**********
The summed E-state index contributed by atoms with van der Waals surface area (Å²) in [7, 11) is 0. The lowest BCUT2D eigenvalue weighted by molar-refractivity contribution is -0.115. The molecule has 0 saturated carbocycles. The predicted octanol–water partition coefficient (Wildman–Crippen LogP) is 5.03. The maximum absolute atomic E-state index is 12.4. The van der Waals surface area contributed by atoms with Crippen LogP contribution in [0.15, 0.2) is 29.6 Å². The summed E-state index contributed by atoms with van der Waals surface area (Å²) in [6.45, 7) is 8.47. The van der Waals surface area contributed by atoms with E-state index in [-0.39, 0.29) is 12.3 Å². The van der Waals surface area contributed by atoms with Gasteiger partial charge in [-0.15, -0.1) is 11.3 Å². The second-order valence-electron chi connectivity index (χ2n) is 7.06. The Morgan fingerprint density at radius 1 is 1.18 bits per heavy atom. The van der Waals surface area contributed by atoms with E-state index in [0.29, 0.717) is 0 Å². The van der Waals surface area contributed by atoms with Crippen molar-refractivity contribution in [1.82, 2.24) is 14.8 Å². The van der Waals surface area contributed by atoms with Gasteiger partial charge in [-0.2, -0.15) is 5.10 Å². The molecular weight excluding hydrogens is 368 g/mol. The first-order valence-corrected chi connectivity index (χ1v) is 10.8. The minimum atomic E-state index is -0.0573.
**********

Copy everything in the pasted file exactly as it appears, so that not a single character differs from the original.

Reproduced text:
The summed E-state index contributed by atoms with van der Waals surface area (Å²) in [7, 11) is 0. The lowest BCUT2D eigenvalue weighted by molar-refractivity contribution is -0.115. The molecule has 0 saturated carbocycles. The predicted octanol–water partition coefficient (Wildman–Crippen LogP) is 5.03. The maximum absolute atomic E-state index is 12.4. The van der Waals surface area contributed by atoms with Crippen LogP contribution in [0.15, 0.2) is 29.6 Å². The summed E-state index contributed by atoms with van der Waals surface area (Å²) in [6.45, 7) is 8.47. The van der Waals surface area contributed by atoms with E-state index in [-0.39, 0.29) is 12.3 Å². The van der Waals surface area contributed by atoms with Gasteiger partial charge in [-0.15, -0.1) is 11.3 Å². The second-order valence-electron chi connectivity index (χ2n) is 7.06. The Morgan fingerprint density at radius 1 is 1.18 bits per heavy atom. The van der Waals surface area contributed by atoms with E-state index in [0.29, 0.717) is 0 Å². The van der Waals surface area contributed by atoms with Crippen molar-refractivity contribution in [1.82, 2.24) is 14.8 Å². The van der Waals surface area contributed by atoms with Gasteiger partial charge in [-0.2, -0.15) is 5.10 Å². The molecular weight excluding hydrogens is 368 g/mol. The first-order valence-corrected chi connectivity index (χ1v) is 10.8. The minimum atomic E-state index is -0.0573.